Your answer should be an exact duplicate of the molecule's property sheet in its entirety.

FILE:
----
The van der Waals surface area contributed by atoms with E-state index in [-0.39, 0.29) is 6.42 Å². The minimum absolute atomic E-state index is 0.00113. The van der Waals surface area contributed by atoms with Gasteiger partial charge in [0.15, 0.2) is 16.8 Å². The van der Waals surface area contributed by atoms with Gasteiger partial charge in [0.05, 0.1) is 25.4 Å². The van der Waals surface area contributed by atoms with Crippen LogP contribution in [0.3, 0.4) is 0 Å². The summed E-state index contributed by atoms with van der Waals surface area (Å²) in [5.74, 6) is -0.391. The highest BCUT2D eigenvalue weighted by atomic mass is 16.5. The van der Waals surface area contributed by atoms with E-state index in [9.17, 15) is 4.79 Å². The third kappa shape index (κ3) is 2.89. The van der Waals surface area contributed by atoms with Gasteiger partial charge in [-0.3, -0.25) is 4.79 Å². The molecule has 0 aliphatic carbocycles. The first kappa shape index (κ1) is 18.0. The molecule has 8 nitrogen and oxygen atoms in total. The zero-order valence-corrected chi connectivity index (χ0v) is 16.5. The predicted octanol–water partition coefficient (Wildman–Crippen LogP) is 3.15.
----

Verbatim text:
The van der Waals surface area contributed by atoms with E-state index in [-0.39, 0.29) is 6.42 Å². The minimum absolute atomic E-state index is 0.00113. The van der Waals surface area contributed by atoms with Gasteiger partial charge in [0.15, 0.2) is 16.8 Å². The van der Waals surface area contributed by atoms with Gasteiger partial charge in [0.05, 0.1) is 25.4 Å². The van der Waals surface area contributed by atoms with Crippen LogP contribution in [0.3, 0.4) is 0 Å². The summed E-state index contributed by atoms with van der Waals surface area (Å²) in [5.74, 6) is -0.391. The highest BCUT2D eigenvalue weighted by atomic mass is 16.5. The van der Waals surface area contributed by atoms with E-state index in [9.17, 15) is 4.79 Å². The third kappa shape index (κ3) is 2.89. The van der Waals surface area contributed by atoms with Gasteiger partial charge in [-0.3, -0.25) is 4.79 Å². The molecule has 0 aliphatic carbocycles. The first kappa shape index (κ1) is 18.0. The molecule has 8 nitrogen and oxygen atoms in total. The zero-order valence-corrected chi connectivity index (χ0v) is 16.5. The predicted octanol–water partition coefficient (Wildman–Crippen LogP) is 3.15.